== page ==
FK:  In the early part of the twentieth century, arranged marriages were the cultural norm and the bride and groom rarely met before the wedding with caste playing an important role. Over time, the system of arranged marriages has evolved and at present they are more negotiated. Today the families are still involved in introducing suitable partners but nowadays the men and women have a choice.


MC: You write solidly, packing every episode with both the tiny details and fundamental experiences of your characters. I find your style meticulous and elaborate, demanding that the reader put aside everything and sit down with your book for a while. Was this deliberate and what has been the influences behind that kind of writing?

FK:  Thank you. Yes, it was deliberate. I want to bring my reader into the minutiae of the lived reality of my characters, especially the women, and that means describing how they spend their days, how they relate to each other and their families and to the external realities and forces they come up against. These are immigrants to Southern Africa, bringing with them and trying to preserve their own cultures, to negotiate and find their place in a new and often very different culture. As with many other novelists, I feel the need to speak truth to power, through my characters and their experiences. The writing of this story was organic and based largely on my own experiences, as the struggle for independence goes on in tandem with the family saga, where Nurse, Amar the barber and Kulsum’s husband Razak, help to provide safe houses for activist leaders. Kulsum, the story’s protagonist, fights for her daughters to get an English education that will free them from a caste system that ensures their continued dependency on men.


MC: In this novel, your women are generally very conscious of the menfolk and of traditional norms around them. What do you think about the role of women in societies closely conscious of tradition and religion?

FK: How could they be other than conscious of what their men and their society’s norms expect of them? This is their reality and it’s one of the reasons I want the reader to see it from the women’s lived experience. Kulsum and Razaak fall in love and respect each other, but their relationship is put under huge strain by the societal demand that their daughters be married within the caste. The women characters in my novel know that Indian women must play the part given to them. But they are astute enough to see that in the baffling new world they have entered in Southern Africa things are different. With Nurse’s guidance and encouragement Kulsum, Lakshmi and Manjula make the decision not to be victims. We follow Kulsum’s emotional journey as wife, mother, businesswoman, magical gardener and nurturer as cook. At the same time all three women keep a balance between tradition and modernity.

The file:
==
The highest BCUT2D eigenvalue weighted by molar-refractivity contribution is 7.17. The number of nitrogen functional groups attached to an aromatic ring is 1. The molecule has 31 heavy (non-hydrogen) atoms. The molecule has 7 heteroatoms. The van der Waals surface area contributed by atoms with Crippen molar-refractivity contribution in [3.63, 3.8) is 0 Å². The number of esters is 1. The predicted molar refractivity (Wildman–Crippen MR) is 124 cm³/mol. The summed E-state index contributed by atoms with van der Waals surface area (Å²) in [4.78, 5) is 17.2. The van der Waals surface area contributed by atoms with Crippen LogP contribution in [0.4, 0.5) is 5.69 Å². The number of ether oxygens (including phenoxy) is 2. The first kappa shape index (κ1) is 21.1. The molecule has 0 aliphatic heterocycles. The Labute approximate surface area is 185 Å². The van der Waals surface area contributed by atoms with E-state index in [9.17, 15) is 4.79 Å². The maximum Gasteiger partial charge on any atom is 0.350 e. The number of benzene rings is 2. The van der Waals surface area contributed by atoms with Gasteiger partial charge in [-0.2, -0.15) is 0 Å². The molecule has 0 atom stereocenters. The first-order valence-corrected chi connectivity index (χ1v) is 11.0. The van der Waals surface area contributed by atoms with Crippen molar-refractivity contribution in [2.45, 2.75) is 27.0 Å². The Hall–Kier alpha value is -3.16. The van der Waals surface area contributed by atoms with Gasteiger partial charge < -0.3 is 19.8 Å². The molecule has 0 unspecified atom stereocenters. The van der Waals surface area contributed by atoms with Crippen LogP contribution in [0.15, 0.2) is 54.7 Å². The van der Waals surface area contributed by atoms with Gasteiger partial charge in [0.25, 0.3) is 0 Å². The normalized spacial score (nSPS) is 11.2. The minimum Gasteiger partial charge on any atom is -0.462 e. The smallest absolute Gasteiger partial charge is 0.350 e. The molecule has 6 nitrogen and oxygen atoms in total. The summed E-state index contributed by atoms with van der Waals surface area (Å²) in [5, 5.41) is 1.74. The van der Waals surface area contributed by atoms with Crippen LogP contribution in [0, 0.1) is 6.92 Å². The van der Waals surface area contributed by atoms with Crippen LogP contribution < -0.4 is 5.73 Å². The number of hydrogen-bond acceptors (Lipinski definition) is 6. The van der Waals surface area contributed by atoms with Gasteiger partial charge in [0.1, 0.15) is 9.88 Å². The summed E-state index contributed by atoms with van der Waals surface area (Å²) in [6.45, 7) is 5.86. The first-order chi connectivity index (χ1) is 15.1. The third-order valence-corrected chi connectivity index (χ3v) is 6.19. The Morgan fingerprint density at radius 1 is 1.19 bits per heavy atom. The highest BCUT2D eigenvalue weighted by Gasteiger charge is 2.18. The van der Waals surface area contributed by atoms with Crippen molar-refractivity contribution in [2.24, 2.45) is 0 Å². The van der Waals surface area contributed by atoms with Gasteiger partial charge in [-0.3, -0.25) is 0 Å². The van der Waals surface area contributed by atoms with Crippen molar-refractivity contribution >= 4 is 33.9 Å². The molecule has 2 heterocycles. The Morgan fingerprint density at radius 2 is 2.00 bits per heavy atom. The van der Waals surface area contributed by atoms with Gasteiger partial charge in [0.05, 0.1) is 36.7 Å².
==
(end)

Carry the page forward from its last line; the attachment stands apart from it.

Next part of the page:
MC: To me, Kulsum herself appears to dither between accepting her fate as a woman in an Indian Muslim family and finding her own way. What do you say?

FK: Kulsum does not dither. She is determined to give her children the best that life can offer in the colony and like a chess player she moves her pieces with brilliance and shrewdness. She successfully gets her daughters to have an English education, she takes her family out of poverty by starting her own vegetable business and then she builds her own house where she can bring up her children. Kulsum learns and is guided by Nurse and Lakshmi, gurus of wisdom and life. She becomes a leader who crosses cultural boundaries. She in turn guides and helps the young widow Manjula, the tearoom owner, thus advancing women’s dignity.


MC: For you, what is the purpose of Kulsum’s daughter, Zora? Is there much distance travelled between mother and daughter?

FK: Zora is central to the story. Kulsum fights for her and her sisters to have an English education. Zora does brilliantly at school and helps her father in the business. When she has an arranged marriage and is sent to Uganda, Kulsum is devastated, and she plots to go and see for herself how her daughters are doing. The bond of understanding and love between the mother and daughter is strong.


MC: Your men; Abaa, Razaak and Osman appear to be steeped in the family norms and into making a living as Indian traders abroad. They appear cleanly cut into this role. What do you think is the crisis that the Indian men away from India have had to face over the years?

FK: It was economic survival. The government dictated what part of the economy they were sanctioned to enter. Farming and industry were the domain of the whites. Indians were only allowed to be merchants in designated areas, not in the city centre. The Indian business community cultivated bonds with the Blacks and the Blacks in turn made a conscious decision to support another disadvantaged group classified as Non-White, rather than choose a white business. Solidarity came from supporting each other and the Blacks built these alliances because they were largely treated with respect and dignity by Indian merchants. There is a scene in the novel in Latif Trading where one of Zora’s customers, a senior black seamstress talks about how Zora taught her how to count money and helped her to work out measurements for the articles of clothing she sewed, and these skills empowered her to start her own sewing business.